Home » Latest World News » New satellite images ‘most credible’ of missing plane
Mar
27

missing-planKUALA LUMPUR, Malaysia — New satellite images taken in recent days show more than 100 objects — some as long as 75 feet — that may have come from missing Malaysia Airlines Flight 370, Malaysian Defense Minister Hishammuddin Hussein said Wednesday.

The images, which Hishammuddin called the “most credible” lead so far in the search for the vanished Boeing 777 airliner, revealed items in the water nearly 1,600 miles from Perth, Australia. The images, taken on Sunday, were provided by France’s Airbus Defence and Space company.

France gave Malaysian authorities the new information Tuesday, and an analysis by Malaysia’s remote sensing agency identified 122 objects. The Malaysian government said it has since shared the information with the Australian authorities leading the search in the southern Indian Ocean.

missing-plan-7“We cannot tell whether the potential objects are from MH370,” Hishammuddin said. “Nevertheless, this is another new lead that will help direct the search operation.”

The images mark the fourth set of data from satellites showing objects that may have come from the plane drifting in the remote waters of the southern Indian Ocean.

A new surge of planes and ships arrived to assist in the growing hunt for the missing aircraft, which local government officials say went down in the southern Indian Ocean with 239 people on board on March 8, far off its planned flight path from Kuala Lumpur to Beijing.

Low-flying planes spotted potential debris as recently as two days ago, but the search had to be put on hold Tuesday because of bad weather.

missing-plan-5Australian Prime Minister Tony Abbott said Wednesday that searchers have been able to see a “considerable” number of objects. “Bad weather and inaccessibility has so far prevented any of it being recovered, but we are confident that some will be,” he said.

Aircraft and ships from six countries — Australia, New Zealand, the United States, Japan, China and South Korea — tried to cover a nearly 50,000-square-mile area on Wednesday. The hurdles remain daunting. The area is a four-hour flight from Perth, the base of the Australian-led search. Because of fuel constraints, planes have only two to four hours to look before having to turn back.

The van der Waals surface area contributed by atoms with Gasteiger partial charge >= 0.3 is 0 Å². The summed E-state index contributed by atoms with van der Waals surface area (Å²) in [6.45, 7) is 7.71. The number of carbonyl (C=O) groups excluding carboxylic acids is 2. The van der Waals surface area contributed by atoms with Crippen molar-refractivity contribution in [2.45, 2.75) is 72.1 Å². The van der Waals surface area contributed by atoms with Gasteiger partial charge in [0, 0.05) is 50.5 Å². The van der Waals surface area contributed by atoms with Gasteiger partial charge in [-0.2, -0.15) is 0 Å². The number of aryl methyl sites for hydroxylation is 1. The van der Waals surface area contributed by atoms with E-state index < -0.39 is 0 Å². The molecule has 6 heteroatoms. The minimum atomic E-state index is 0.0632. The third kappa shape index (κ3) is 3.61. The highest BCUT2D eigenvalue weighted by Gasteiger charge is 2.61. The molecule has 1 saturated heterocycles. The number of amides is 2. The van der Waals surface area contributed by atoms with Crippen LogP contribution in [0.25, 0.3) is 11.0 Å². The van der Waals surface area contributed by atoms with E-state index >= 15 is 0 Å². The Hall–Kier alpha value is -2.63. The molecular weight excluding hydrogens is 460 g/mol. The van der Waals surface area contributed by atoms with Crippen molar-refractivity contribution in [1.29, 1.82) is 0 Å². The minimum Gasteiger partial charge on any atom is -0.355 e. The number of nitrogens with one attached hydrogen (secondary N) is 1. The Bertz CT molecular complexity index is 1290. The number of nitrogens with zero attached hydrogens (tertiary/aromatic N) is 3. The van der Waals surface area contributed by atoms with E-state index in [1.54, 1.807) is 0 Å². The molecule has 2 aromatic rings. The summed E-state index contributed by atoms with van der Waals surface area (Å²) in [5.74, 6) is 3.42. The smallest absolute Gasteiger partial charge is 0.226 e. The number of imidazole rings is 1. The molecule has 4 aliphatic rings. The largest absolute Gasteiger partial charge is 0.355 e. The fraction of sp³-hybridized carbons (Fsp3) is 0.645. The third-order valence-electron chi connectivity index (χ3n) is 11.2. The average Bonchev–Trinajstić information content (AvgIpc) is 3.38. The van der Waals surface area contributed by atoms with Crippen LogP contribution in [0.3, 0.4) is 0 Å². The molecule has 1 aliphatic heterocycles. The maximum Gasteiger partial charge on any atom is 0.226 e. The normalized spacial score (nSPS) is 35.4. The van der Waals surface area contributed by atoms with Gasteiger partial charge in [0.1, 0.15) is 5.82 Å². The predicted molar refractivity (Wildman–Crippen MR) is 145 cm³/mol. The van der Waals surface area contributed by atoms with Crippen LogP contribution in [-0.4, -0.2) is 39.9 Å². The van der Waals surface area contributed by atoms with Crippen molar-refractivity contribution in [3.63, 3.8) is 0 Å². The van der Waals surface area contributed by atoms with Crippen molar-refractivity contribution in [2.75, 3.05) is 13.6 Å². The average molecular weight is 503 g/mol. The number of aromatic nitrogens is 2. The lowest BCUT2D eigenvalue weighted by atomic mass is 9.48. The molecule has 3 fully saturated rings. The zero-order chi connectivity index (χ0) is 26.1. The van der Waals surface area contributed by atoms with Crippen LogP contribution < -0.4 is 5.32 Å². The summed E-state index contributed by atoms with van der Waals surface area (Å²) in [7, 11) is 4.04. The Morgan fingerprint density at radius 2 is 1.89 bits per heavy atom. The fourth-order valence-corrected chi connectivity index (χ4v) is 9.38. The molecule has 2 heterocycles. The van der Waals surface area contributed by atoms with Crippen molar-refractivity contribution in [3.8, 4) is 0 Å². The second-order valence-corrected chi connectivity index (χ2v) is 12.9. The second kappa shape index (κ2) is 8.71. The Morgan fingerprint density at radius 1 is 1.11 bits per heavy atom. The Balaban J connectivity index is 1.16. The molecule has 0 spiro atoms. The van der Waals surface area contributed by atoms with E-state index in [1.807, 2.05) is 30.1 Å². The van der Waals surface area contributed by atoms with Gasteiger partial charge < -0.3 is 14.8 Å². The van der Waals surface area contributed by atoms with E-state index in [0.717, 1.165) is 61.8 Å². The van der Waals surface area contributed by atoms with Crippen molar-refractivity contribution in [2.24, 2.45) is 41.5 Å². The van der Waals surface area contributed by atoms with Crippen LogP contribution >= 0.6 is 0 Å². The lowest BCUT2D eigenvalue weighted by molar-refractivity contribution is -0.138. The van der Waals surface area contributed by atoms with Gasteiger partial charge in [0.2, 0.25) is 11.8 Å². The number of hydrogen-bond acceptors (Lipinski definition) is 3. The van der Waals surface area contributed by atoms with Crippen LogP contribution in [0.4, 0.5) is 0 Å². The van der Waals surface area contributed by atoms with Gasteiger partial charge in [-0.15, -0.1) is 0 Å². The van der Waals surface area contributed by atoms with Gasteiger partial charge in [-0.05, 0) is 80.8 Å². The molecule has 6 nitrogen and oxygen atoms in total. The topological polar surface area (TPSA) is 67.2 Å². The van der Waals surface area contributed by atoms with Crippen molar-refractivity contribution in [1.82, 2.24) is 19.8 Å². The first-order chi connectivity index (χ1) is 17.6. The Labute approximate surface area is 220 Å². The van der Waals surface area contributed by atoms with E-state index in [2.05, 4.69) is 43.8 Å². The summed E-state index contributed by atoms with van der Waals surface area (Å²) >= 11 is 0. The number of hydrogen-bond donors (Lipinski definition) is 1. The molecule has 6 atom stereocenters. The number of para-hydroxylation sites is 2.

Seven planes were flying in the area Wednesday, with four more on the way, according to the Australian Maritime Safety Authority. After a number of days when only the Royal Australian Navy’s HMAS Success was available to follow up on any sightings in the sprawling area, four Chinese ships have now arrived to join the hunt.

missing-plan-3Malaysian Prime Minister Najib Razak announced Monday night that a new analysis of satellite data showed that the plane’s voyage ended somewhere in the remote reaches of the Indian Ocean, dashing hopes that passengers and crew members survived. But physical confirmation — actual debris from the plane — has been elusive.

Over the last week, there have been various satellite images showing large blurry items. Observers on low-flying planes have seen objects both large and small bobbing in the water. But these leads have been like mirages: spotted, only to disappear again.

2014-03-26T113021Z_01_ESU805_RTRIDSP_3_MALAYSIA-AIRLINES-kFH--606x404@wp.comThe sheer challenge of this stage in the search was apparent on Wednesday. Observers saw three objects in the area late in the day: two items that were likely rope, plus a blue object. When the planes flew overhead again to take a look, they could not relocate the objects.

In addition, the search area Wednesday included the location where satellites picked up signs of 122 objects. Yet aside from the three objects spotted briefly, there were no other sightings of debris.